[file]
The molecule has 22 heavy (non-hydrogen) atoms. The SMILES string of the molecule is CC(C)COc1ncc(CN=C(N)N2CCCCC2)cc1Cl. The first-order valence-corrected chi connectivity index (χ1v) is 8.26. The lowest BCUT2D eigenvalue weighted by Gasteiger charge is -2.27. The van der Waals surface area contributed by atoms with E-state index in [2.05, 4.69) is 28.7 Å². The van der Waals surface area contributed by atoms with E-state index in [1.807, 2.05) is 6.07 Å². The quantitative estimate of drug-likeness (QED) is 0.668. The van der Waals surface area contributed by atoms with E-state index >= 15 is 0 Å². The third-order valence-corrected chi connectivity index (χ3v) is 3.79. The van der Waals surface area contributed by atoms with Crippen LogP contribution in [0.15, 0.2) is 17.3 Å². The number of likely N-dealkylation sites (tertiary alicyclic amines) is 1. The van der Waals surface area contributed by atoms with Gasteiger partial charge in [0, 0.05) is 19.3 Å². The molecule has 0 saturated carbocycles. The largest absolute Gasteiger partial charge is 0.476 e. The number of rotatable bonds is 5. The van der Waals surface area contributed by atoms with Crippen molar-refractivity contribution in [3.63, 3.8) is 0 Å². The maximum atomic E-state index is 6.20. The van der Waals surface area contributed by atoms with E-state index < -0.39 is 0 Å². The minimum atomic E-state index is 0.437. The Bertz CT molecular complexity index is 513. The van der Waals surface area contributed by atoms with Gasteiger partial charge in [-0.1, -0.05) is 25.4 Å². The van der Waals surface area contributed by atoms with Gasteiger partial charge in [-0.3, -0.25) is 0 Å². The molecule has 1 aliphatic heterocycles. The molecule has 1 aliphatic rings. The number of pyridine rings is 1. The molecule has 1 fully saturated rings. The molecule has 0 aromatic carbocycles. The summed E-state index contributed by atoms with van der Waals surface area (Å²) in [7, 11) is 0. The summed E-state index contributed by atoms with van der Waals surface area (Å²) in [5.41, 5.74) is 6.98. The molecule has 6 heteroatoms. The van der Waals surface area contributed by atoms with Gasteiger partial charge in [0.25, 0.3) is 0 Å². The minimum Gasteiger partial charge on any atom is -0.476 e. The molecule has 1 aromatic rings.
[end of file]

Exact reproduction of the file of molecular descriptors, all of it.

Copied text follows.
The molecule has 22 heavy (non-hydrogen) atoms. The SMILES string of the molecule is CC(C)COc1ncc(CN=C(N)N2CCCCC2)cc1Cl. The first-order valence-corrected chi connectivity index (χ1v) is 8.26. The lowest BCUT2D eigenvalue weighted by Gasteiger charge is -2.27. The van der Waals surface area contributed by atoms with E-state index in [2.05, 4.69) is 28.7 Å². The van der Waals surface area contributed by atoms with E-state index in [1.807, 2.05) is 6.07 Å². The quantitative estimate of drug-likeness (QED) is 0.668. The van der Waals surface area contributed by atoms with E-state index >= 15 is 0 Å². The third-order valence-corrected chi connectivity index (χ3v) is 3.79. The van der Waals surface area contributed by atoms with Crippen LogP contribution in [0.15, 0.2) is 17.3 Å². The number of likely N-dealkylation sites (tertiary alicyclic amines) is 1. The van der Waals surface area contributed by atoms with Gasteiger partial charge in [0, 0.05) is 19.3 Å². The molecule has 0 saturated carbocycles. The largest absolute Gasteiger partial charge is 0.476 e. The number of rotatable bonds is 5. The van der Waals surface area contributed by atoms with Crippen molar-refractivity contribution in [3.63, 3.8) is 0 Å². The maximum atomic E-state index is 6.20. The van der Waals surface area contributed by atoms with E-state index < -0.39 is 0 Å². The minimum atomic E-state index is 0.437. The Bertz CT molecular complexity index is 513. The van der Waals surface area contributed by atoms with Gasteiger partial charge in [-0.1, -0.05) is 25.4 Å². The van der Waals surface area contributed by atoms with Gasteiger partial charge in [-0.3, -0.25) is 0 Å². The molecule has 1 aliphatic heterocycles. The molecule has 1 aliphatic rings. The number of pyridine rings is 1. The molecule has 1 fully saturated rings. The molecule has 0 aromatic carbocycles. The summed E-state index contributed by atoms with van der Waals surface area (Å²) in [7, 11) is 0. The summed E-state index contributed by atoms with van der Waals surface area (Å²) in [5.41, 5.74) is 6.98. The molecule has 6 heteroatoms. The van der Waals surface area contributed by atoms with Gasteiger partial charge in [0.25, 0.3) is 0 Å². The minimum Gasteiger partial charge on any atom is -0.476 e. The molecule has 1 aromatic rings.